Bone anabolic effects of basic fibroblast growth factor in ovariectomized rats.Endocrinology. 1999 Dec; 140(12):5780-8.E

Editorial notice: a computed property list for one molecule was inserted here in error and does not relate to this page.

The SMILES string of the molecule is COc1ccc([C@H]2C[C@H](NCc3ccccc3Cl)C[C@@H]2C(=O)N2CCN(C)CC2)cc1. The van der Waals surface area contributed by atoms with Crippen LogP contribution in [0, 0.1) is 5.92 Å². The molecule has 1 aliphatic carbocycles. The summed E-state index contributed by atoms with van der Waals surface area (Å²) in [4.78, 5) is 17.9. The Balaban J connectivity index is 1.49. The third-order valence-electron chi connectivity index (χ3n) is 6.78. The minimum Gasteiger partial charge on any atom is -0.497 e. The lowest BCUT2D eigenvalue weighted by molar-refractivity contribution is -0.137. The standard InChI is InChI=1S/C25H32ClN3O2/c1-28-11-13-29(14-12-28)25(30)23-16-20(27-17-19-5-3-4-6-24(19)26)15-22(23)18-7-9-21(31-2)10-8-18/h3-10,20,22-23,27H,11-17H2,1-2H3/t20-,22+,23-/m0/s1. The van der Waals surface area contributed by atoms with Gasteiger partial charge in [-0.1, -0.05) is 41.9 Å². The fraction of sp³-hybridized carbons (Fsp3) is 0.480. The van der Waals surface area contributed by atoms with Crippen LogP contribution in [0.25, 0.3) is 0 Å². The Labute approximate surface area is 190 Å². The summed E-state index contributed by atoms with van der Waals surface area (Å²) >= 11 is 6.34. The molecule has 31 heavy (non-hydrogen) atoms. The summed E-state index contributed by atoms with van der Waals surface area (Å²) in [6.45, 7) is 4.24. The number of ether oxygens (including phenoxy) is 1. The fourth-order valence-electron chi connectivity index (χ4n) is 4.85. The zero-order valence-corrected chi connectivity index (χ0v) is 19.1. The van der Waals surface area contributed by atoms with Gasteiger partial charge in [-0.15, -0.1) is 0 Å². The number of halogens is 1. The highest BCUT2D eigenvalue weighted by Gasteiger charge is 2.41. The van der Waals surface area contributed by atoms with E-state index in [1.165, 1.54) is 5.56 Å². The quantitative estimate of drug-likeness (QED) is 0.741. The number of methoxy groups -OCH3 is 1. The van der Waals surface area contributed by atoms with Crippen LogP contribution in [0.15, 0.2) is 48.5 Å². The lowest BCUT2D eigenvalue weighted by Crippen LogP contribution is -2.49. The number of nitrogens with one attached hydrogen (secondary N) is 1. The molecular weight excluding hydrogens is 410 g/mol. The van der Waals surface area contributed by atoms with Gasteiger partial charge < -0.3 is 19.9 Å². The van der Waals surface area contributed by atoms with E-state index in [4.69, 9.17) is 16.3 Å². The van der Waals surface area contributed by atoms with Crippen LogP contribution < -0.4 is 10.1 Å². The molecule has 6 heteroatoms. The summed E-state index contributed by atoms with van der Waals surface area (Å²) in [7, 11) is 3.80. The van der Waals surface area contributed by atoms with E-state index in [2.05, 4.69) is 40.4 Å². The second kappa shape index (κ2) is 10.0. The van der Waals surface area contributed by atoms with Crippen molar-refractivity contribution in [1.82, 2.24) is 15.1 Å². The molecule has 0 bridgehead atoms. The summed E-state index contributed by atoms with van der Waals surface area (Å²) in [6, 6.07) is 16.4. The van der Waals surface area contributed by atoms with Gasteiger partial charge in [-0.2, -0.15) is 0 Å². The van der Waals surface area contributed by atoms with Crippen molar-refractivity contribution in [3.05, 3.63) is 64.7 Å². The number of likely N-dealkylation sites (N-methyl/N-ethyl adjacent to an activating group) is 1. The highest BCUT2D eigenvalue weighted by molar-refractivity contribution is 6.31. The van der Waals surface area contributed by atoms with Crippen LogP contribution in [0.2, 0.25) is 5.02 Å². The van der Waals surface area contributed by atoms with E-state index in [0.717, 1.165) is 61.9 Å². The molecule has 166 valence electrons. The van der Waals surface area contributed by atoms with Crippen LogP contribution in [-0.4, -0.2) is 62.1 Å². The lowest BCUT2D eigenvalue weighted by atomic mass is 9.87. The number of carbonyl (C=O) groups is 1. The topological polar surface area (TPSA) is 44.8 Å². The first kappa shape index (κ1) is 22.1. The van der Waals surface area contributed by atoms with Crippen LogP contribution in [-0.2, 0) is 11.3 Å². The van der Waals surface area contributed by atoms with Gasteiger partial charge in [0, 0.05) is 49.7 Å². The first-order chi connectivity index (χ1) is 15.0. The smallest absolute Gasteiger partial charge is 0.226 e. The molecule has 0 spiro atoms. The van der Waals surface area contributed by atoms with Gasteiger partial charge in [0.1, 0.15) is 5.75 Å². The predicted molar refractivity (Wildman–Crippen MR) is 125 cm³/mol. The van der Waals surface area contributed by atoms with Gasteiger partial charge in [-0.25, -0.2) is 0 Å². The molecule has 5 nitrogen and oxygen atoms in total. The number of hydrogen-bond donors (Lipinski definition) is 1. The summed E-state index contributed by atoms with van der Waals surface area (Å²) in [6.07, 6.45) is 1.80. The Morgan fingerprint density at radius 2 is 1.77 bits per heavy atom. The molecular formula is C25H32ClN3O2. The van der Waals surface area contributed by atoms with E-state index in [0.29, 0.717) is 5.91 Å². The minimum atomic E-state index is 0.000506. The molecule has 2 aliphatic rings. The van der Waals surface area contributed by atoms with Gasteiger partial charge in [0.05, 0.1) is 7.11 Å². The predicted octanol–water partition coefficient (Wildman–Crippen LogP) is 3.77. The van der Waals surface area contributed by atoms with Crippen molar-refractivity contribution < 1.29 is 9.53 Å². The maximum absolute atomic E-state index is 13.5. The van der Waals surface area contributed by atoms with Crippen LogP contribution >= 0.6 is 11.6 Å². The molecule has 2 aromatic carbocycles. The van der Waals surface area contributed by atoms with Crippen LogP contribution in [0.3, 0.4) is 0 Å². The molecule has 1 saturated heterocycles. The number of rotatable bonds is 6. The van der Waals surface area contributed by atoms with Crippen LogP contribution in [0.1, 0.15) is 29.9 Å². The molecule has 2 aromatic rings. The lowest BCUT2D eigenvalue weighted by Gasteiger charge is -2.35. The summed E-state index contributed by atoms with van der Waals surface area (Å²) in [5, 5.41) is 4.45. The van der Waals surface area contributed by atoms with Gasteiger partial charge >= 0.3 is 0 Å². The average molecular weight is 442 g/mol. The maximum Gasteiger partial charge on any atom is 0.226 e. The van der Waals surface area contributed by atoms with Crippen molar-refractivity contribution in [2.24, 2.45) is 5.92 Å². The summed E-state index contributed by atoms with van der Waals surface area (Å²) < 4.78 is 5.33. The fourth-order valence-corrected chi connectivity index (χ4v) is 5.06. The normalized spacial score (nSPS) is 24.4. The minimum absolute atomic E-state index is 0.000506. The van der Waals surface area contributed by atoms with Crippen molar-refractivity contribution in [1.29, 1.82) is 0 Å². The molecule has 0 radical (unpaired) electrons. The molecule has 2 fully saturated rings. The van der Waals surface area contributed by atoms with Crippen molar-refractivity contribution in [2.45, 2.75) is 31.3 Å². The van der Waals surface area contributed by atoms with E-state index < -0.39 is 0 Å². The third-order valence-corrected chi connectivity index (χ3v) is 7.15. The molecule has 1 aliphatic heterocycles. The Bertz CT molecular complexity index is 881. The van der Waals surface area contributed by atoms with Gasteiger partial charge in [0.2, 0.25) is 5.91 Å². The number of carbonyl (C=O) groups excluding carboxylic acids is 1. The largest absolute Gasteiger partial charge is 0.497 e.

The purpose of this study was to characterize the bone anabolic effects of basic fibroblast growth factor (bFGF) in ovariectomized (OVX) rats. Female Sprague Dawley rats were subjected to ovariectomy or sham surgery at 3 months of age and maintained untreated for 2 months post surgery. Groups of OVX rats were then treated iv with bFGF at doses of 100 or 200 microg/kg day for 7 or 14 days. Another group of OVX rats and a group of sham-operated control rats were treated iv with vehicle alone for 14 days. Certain groups of bFGF-treated OVX rats were killed at 7 or 14 days after withdrawal of treatment. The right tibiae were processed undecalcified for quantitative bone histomorphometry. Vehicle-treated OVX rats were characterized by decreased cancellous bone volume associated with increased bone turnover. Treatment of OVX rats with bFGF strongly stimulated bone formation, as indicated by marked increases of at least a factor of 10 in osteoblast surface, osteoid surface, and osteoid volume. Furthermore, new osteoid spicules were observed within the marrow cavity of these animals. Osteoclast surface was markedly decreased in bFGF-treated OVX rats, but this finding may be secondary to the extensive osteoid surface. The strongest bone anabolic effects occurred in OVX rats treated with the higher dose of bFGF for 14 days, but these animals exhibited a bone mineralization defect, as evidenced by abundant osteoid and a lack of double fluorochrome labeling, despite markedly increased osteoblast surface. However, the newly-formed osteoid rapidly calcified after withdrawal of bFGF treatment. The data indicate that bFGF not only stimulates bone formation on pre-existing bone surfaces but also induces de novo formation of bone spicules within the marrow cavity, which results in partial restoration of lost cancellous bone mass in osteopenic OVX rats after only 14 days of treatment with the growth factor. These findings suggest that bFGF merits consideration for development as a potential treatment for patients with severe osteopenia who are unresponsive to conventional osteoporosis therapies.